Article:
Side by side but not eye to eye: urban quality of life in spatially segregated areas of Bogota

Bucheli, Juan Fernando (2016). 'Side by side but not eye to eye: urban quality of life in spatially segregated areas of Bogota' Paper presented at the annual conference of the HDCA, Tokyo 2016.

Inclusion and Exclusion, Children and Youth, Diversity

The rapid and ongoing process of urbanization in Latin America has brought about significant socio-spatial segregation between city-dwellers. Urban inequality tends to produce spatial discontinuity in the city, where middle and upper classes self-segregate in places where local amenities are more abundant, whereas poor households are pushed out to the periphery, where they encounter difficulties in accessing public services which are either in short supply or managed by informal providers. The movement of those people to the periphery and other deprived areas of the city is characterised as a non-voluntary decision where exclusion and social integration is undermined as areas of social homogeneity are configured across the urban space.
Urban segregation has been associated as a barrier for disadvantaged communities, especially when it becomes an intensifier of inequalities. Unequal access to services, availability of local employment, urban facilities, opportunities and supportive social relationships are examples of how segregation affects the distribution of quality of life, undermines attempts for social inclusion and, ultimately, creates unjust geographies.
Spatial segregation has evolved toward a greater mix in terms of urban landscape, where the combination of income polarization, and its effect on the urban structure, has consolidated a process of fragmentation within the city –the emergence of “small units of wealth and poverty that are spatially contiguous but socially isolated from one another” (Thibert & Osorio, 2014, p. 1325). This particular urban tendency is a phenomenon which scholars have tended to conceptualize as a process of ‘cellular segregation’ (de Duren, 2006) in the sense that Latin American metropolitan areas have become more mixed at the macro level (at the neighbourhood level) and more segregated at the micro level (at the block and street level) (Borsdorf & Hidalgo, 2010).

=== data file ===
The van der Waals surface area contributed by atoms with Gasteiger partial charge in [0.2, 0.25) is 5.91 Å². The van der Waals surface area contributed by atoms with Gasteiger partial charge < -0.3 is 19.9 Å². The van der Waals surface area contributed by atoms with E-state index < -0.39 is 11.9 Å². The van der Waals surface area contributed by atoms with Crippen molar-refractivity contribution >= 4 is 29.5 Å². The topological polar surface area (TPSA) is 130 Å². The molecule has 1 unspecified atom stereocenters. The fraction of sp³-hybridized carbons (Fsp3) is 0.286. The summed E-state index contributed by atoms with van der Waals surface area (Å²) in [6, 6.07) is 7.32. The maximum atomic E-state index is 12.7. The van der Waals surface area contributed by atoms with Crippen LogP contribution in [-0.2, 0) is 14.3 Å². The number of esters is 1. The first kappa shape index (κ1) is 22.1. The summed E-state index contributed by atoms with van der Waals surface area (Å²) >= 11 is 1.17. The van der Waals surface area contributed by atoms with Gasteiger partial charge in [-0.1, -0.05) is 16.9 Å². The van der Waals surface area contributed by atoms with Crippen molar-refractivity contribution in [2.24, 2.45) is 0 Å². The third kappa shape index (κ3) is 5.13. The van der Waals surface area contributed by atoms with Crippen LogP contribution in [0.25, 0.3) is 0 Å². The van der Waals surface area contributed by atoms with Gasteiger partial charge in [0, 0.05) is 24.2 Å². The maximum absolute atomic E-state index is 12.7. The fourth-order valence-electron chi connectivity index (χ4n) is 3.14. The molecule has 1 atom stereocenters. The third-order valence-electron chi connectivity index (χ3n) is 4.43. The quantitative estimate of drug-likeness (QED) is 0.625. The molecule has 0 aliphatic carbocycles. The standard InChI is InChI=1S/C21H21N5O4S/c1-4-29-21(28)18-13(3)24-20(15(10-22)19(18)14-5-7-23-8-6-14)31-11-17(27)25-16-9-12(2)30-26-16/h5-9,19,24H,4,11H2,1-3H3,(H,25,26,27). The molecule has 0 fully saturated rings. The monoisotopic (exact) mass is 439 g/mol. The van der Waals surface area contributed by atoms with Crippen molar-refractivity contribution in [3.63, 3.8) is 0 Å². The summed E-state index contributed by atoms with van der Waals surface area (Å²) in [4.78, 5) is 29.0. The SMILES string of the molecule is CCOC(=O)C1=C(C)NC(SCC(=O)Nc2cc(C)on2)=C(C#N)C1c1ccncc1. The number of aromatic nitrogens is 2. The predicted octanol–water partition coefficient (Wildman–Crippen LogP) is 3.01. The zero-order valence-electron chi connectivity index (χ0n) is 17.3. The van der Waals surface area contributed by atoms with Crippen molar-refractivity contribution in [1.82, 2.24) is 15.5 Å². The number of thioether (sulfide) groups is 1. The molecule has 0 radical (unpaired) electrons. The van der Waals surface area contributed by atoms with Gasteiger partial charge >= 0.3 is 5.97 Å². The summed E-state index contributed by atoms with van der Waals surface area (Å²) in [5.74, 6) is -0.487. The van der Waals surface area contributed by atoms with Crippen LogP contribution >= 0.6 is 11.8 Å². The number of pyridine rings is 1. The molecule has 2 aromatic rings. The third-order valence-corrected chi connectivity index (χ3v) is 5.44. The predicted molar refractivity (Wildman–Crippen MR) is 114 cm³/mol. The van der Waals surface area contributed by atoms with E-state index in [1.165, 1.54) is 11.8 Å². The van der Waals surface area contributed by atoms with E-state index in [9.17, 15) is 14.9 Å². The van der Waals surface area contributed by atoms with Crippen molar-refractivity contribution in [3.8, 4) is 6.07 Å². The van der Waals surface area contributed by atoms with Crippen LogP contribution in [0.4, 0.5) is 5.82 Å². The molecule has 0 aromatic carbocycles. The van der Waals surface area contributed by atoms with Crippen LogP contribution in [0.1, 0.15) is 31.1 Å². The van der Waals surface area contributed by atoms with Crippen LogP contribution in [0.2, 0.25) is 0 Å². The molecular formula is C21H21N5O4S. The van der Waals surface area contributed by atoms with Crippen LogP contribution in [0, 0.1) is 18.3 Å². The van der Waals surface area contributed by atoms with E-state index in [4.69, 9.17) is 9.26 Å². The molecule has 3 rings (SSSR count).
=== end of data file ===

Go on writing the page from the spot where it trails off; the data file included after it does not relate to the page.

Public policy and measurements of quality of life have frequently overlooked spatial contexts of inequalities since a utility-based definition of wellbeing is often taken for granted. Policy makers often frame public policy under macro subjects such us inequality or poverty, leaving aside mechanisms to tackle urban segregation. A potential explanation for this is that policy implementation in cities has been skewed towards the application of space-blind strategies which ignore urban dynamics highly contingent on context (Barca, McCann, & Rodríguez-Pose, 2012, p. 149). At the same time, the idea of the ‘Right to the City’, which has gained momentum among national governments to develop policies towards more inclusive cities, has developed without an evaluative framework to assess how inequalities, such as urban segregation, affect people’s achievement and realization of urban rights (Deneulin, 2014).
Within this context, this research proposal understands that current characterisations of urban wellbeing do not provide a sufficient theoretical and operational framework to determine what people can achieve (as beings and doings) when they experience a segregated urban life. A more holistic definition of urban quality of life is needed in order to full understand how urban segregation can be mitigated, therefore giving rise to a more just city in Latin America.
With the city of Bogota as a testing ground, this paper will analyse how and to what extent new patterns of urban segregation (cellular segregation) affect the distribution of capabilities and quality of life of young adults. Based on a capabilist place-based approach to wellbeing, this research will attempt to conceptualize urban quality of life, look at how urban segregation (in terms of income and urban conditions) affects urban functionings, and assess to what extent anti-segregation policies are enabling a better quality of life for Bogota’s young adults.

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